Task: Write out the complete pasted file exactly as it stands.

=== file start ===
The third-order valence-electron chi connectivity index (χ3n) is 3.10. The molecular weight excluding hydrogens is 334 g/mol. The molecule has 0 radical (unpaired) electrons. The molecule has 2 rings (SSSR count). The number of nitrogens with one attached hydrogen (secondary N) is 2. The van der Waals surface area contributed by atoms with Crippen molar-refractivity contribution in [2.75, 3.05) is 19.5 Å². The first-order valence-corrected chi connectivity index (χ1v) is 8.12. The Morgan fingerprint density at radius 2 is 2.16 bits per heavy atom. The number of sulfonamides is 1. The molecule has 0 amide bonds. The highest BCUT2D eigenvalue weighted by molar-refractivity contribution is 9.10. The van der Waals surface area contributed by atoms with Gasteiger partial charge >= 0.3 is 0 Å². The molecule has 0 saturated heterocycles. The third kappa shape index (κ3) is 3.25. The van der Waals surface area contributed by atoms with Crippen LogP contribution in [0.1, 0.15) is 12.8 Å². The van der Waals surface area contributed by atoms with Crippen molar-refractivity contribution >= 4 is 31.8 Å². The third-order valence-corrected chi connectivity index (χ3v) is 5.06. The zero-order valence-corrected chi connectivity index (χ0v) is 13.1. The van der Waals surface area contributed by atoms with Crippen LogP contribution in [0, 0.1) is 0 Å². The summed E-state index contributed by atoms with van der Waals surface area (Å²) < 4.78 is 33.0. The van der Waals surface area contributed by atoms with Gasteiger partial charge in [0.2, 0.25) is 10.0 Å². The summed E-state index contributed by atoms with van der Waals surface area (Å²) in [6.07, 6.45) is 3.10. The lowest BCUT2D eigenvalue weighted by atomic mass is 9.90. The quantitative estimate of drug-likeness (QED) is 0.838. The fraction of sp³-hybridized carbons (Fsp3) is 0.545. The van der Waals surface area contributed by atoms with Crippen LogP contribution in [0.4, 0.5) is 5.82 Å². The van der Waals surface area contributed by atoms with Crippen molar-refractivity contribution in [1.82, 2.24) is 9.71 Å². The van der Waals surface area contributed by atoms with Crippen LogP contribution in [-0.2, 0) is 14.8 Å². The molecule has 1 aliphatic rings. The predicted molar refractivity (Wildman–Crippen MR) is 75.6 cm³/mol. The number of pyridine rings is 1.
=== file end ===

The third-order valence-electron chi connectivity index (χ3n) is 3.10. The molecular weight excluding hydrogens is 334 g/mol. The molecule has 0 radical (unpaired) electrons. The molecule has 2 rings (SSSR count). The number of nitrogens with one attached hydrogen (secondary N) is 2. The van der Waals surface area contributed by atoms with Crippen molar-refractivity contribution in [2.75, 3.05) is 19.5 Å². The first-order valence-corrected chi connectivity index (χ1v) is 8.12. The Morgan fingerprint density at radius 2 is 2.16 bits per heavy atom. The number of sulfonamides is 1. The molecule has 0 amide bonds. The highest BCUT2D eigenvalue weighted by molar-refractivity contribution is 9.10. The van der Waals surface area contributed by atoms with Gasteiger partial charge >= 0.3 is 0 Å². The molecule has 0 saturated heterocycles. The third kappa shape index (κ3) is 3.25. The van der Waals surface area contributed by atoms with Crippen LogP contribution in [0.1, 0.15) is 12.8 Å². The van der Waals surface area contributed by atoms with Crippen molar-refractivity contribution >= 4 is 31.8 Å². The third-order valence-corrected chi connectivity index (χ3v) is 5.06. The zero-order valence-corrected chi connectivity index (χ0v) is 13.1. The van der Waals surface area contributed by atoms with Crippen LogP contribution in [0, 0.1) is 0 Å². The summed E-state index contributed by atoms with van der Waals surface area (Å²) < 4.78 is 33.0. The van der Waals surface area contributed by atoms with Gasteiger partial charge in [0.2, 0.25) is 10.0 Å². The summed E-state index contributed by atoms with van der Waals surface area (Å²) in [6.07, 6.45) is 3.10. The lowest BCUT2D eigenvalue weighted by atomic mass is 9.90. The quantitative estimate of drug-likeness (QED) is 0.838. The fraction of sp³-hybridized carbons (Fsp3) is 0.545. The van der Waals surface area contributed by atoms with Crippen LogP contribution in [0.4, 0.5) is 5.82 Å². The van der Waals surface area contributed by atoms with Crippen molar-refractivity contribution in [1.82, 2.24) is 9.71 Å². The van der Waals surface area contributed by atoms with Crippen LogP contribution in [-0.2, 0) is 14.8 Å². The molecule has 1 aliphatic rings. The predicted molar refractivity (Wildman–Crippen MR) is 75.6 cm³/mol. The number of pyridine rings is 1.